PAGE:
What “Dead to Me” Taught Us About 3-2-1 Backup

A decorative image showing a TV screen with a spotlight coming from the right. The numerals 3, 2, 1 are displayed on the background of the image; the words Dead to Me are displayed on the TV screen.

When you start thinking about backup strategies, it tends to get inside your head. Like Dustin Hoffman’s character in “Rain Man”, seeing equations float around him as he calculates his odds in Vegas, the mental exercise of ensuring your backups have backups of their own tends to manifest itself in the strangest places.

Take, for example, the finale of the Netflix show “Dead to Me” starring Christina Applegate and Linda Cardellini. The show wrapped up a few months back and should definitely be moving toward the top of your “I’ve been meaning to watch that” list. And if you have already seen it, I can’t stress enough how much more you pick up on a second time around.

Anyway, to a certain segment of the audience, the climax of the show served as a fitting conclusion to a whole host of storyline threads whose dense weave kept viewers enthralled from the first episode to the last. But to those of us who tend to worry about things like a proper 3-2-1- backup strategy, the final few episodes concealed a subtle message about the importance of proper data backup procedures.

Let’s dig into what “Dead to Me” can teach us about the importance of a good backup strategy.

Defining a 3-2-1 Backup Strategy

As we’ve discussed at length before, a good 3-2-1- backup strategy involves three copies of your data:

  • One: On-site storage on your home device. Your phone, your laptop, your tablet, whatever. If you can physically touch it and your files are in there somewhere, that’s your first copy.
  • Two: On-site storage on a separate device. This can be an external hard drive, a thumb drive, or if you’re on a Mac, Time Machine. If it’s not physically in the device, but it’s still somewhere close by, that’s your second copy.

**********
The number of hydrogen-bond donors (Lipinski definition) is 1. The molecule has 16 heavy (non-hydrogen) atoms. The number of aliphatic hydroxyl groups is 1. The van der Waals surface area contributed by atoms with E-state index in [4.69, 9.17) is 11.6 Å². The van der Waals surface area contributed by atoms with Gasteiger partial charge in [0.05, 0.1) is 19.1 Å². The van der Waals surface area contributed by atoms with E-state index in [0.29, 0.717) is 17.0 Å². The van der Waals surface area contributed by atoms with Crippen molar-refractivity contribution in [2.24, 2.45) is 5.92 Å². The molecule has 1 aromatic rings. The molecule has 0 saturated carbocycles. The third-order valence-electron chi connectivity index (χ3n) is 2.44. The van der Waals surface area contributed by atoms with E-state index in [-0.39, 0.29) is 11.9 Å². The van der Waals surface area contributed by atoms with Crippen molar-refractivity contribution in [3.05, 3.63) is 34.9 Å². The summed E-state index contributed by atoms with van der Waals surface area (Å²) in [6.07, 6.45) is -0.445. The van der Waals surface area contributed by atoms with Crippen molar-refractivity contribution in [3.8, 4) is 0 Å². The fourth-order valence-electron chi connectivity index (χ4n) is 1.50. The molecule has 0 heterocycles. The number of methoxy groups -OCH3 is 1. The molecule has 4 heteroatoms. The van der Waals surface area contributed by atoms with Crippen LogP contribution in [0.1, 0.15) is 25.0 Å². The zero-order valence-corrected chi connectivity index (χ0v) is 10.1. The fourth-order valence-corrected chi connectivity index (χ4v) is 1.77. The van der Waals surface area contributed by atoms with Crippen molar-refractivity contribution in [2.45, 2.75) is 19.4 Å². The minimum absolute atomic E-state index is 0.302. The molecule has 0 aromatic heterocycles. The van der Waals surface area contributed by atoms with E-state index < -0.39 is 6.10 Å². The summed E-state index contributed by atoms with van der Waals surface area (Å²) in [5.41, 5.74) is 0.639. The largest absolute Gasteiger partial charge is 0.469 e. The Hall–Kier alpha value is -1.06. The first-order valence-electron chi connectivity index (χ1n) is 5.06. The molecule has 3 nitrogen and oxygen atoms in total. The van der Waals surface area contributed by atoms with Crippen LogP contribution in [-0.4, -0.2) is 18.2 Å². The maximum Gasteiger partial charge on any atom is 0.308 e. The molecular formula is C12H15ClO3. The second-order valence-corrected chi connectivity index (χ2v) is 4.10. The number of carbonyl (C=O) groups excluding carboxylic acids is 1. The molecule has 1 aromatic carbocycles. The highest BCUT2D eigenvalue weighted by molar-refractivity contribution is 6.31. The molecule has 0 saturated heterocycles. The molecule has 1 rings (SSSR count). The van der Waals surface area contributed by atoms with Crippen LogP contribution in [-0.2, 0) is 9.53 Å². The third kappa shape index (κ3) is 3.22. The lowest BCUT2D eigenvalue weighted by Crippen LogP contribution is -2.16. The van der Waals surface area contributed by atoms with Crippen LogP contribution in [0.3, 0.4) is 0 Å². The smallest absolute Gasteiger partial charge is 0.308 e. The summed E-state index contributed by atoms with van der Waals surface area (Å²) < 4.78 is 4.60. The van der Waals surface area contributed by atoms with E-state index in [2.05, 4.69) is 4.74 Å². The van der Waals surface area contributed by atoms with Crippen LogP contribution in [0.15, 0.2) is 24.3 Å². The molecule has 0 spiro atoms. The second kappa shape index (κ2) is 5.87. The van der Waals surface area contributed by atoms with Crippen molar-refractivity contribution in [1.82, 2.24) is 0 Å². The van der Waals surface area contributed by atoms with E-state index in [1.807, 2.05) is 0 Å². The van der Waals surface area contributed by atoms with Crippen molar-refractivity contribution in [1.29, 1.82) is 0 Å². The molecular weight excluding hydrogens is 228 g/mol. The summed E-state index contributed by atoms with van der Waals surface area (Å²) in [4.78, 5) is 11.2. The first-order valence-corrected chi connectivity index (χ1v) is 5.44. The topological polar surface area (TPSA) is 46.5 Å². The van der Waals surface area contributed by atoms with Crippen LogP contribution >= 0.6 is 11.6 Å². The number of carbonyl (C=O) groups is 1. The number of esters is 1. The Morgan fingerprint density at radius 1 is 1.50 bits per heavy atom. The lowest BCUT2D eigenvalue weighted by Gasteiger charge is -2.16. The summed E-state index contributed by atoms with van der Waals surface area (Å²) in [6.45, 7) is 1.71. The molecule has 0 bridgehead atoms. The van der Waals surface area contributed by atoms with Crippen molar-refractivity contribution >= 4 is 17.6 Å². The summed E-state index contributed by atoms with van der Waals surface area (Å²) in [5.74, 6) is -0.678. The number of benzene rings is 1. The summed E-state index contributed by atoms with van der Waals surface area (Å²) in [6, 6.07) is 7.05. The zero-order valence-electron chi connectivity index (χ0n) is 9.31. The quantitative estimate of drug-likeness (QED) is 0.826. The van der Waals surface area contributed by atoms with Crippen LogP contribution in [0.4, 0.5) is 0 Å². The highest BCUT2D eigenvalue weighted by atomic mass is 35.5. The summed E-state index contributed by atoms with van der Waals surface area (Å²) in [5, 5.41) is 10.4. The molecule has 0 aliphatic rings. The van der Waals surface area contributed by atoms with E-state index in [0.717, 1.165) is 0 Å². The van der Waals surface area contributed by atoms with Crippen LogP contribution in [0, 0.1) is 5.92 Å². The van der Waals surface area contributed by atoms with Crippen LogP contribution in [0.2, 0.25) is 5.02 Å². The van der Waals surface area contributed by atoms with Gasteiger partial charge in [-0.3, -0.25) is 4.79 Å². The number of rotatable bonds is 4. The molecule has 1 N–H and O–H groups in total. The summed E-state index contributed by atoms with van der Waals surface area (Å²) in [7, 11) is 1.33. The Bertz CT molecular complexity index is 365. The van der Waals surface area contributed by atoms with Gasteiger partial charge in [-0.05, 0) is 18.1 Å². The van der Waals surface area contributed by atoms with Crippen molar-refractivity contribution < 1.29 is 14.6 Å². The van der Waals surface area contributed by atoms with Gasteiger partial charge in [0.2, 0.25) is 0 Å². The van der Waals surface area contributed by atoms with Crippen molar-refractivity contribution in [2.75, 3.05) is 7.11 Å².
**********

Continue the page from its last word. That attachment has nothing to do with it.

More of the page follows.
• Three: Off-site backup. This should automatically scan the files on your device and upload copies to the cloud for safe-keeping. (Pssst, we’re partial to Backblaze’s astonishingly simple cloud back up here).

Okay, So What Does That Have to Do With “Dead to Me”?

There’s kind of a long road ahead, so buckle up.

For those of you who haven’t seen it, or who binged it so long ago you need a refresher, “Dead to Me” follows the story of two friends, Jen (Applegate) and Judy (Cardellini). Jen is a recently widowed mom whose husband Ted had been killed in a hit and run shortly before the show started. Judy is a woman she meets during a group therapy session, who claims to have lost her husband as well.

Only, as it turns out, Judy didn’t lose her husband. They just split up—after an argument that started when they accidentally struck and killed Jen’s husband.

Intrigued yet? We’re only on the first episode.

By the end of the first season, Jen has discovered the truth about Judy (but they’re still friends), Judy is dating a police officer who is investigating the crime she committed, and her ex-husband Steve (James Marsden, playing against his usual type as a jerk) is desperately trying to cover up the crime while avoiding the Greek mafia, who have a contract out on him.

We cannot stress enough that all of this craziness happens in the first season, which ends with Jen accidentally murdering Steve by—of course—cracking him in the head with a wooden bird, which winds up as a critical plot point.

A image of a wooden bird statue.
You see tchotchke. I see danger.

From there the plot twists around on itself, throwing every curveball imaginable at you from secret twin brothers to money laundering schemes to torrid affairs (and hey, we already mentioned the Greek mafia). But critical to our point is one plot thread that could have been avoided with a proper backup strategy.

Karen and the… Let’s Call It 2-1 Strategy